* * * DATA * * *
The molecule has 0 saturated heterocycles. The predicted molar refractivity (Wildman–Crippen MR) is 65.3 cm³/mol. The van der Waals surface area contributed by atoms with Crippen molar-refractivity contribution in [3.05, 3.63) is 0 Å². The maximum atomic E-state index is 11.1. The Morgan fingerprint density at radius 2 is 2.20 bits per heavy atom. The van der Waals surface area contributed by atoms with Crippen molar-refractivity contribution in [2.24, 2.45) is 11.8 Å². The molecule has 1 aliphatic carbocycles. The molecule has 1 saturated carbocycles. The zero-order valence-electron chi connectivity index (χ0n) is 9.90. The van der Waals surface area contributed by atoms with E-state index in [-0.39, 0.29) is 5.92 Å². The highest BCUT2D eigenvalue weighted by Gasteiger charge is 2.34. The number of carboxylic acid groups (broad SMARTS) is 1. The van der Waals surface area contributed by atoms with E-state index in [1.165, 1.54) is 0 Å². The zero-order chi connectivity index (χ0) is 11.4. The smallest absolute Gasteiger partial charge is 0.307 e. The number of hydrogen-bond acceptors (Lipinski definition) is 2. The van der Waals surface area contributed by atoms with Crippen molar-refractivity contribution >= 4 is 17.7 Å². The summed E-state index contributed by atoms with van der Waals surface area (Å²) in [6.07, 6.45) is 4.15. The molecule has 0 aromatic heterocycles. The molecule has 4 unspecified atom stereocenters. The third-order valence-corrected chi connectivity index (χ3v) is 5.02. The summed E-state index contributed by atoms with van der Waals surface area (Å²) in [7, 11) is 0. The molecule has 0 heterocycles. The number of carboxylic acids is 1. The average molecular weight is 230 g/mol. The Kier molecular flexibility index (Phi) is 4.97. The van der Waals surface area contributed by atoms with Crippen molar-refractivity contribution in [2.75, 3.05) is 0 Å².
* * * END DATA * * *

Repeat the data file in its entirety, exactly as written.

The molecule has 0 saturated heterocycles. The predicted molar refractivity (Wildman–Crippen MR) is 65.3 cm³/mol. The van der Waals surface area contributed by atoms with Crippen molar-refractivity contribution in [3.05, 3.63) is 0 Å². The maximum atomic E-state index is 11.1. The Morgan fingerprint density at radius 2 is 2.20 bits per heavy atom. The van der Waals surface area contributed by atoms with Crippen molar-refractivity contribution in [2.24, 2.45) is 11.8 Å². The molecule has 1 aliphatic carbocycles. The molecule has 1 saturated carbocycles. The zero-order valence-electron chi connectivity index (χ0n) is 9.90. The van der Waals surface area contributed by atoms with E-state index in [-0.39, 0.29) is 5.92 Å². The highest BCUT2D eigenvalue weighted by Gasteiger charge is 2.34. The number of carboxylic acid groups (broad SMARTS) is 1. The van der Waals surface area contributed by atoms with E-state index in [1.165, 1.54) is 0 Å². The zero-order chi connectivity index (χ0) is 11.4. The smallest absolute Gasteiger partial charge is 0.307 e. The number of hydrogen-bond acceptors (Lipinski definition) is 2. The van der Waals surface area contributed by atoms with Crippen molar-refractivity contribution >= 4 is 17.7 Å². The summed E-state index contributed by atoms with van der Waals surface area (Å²) in [6.07, 6.45) is 4.15. The molecule has 0 aromatic heterocycles. The molecule has 4 unspecified atom stereocenters. The third-order valence-corrected chi connectivity index (χ3v) is 5.02. The summed E-state index contributed by atoms with van der Waals surface area (Å²) in [7, 11) is 0. The molecule has 0 heterocycles. The number of carboxylic acids is 1. The average molecular weight is 230 g/mol. The Kier molecular flexibility index (Phi) is 4.97. The van der Waals surface area contributed by atoms with Crippen molar-refractivity contribution in [2.75, 3.05) is 0 Å².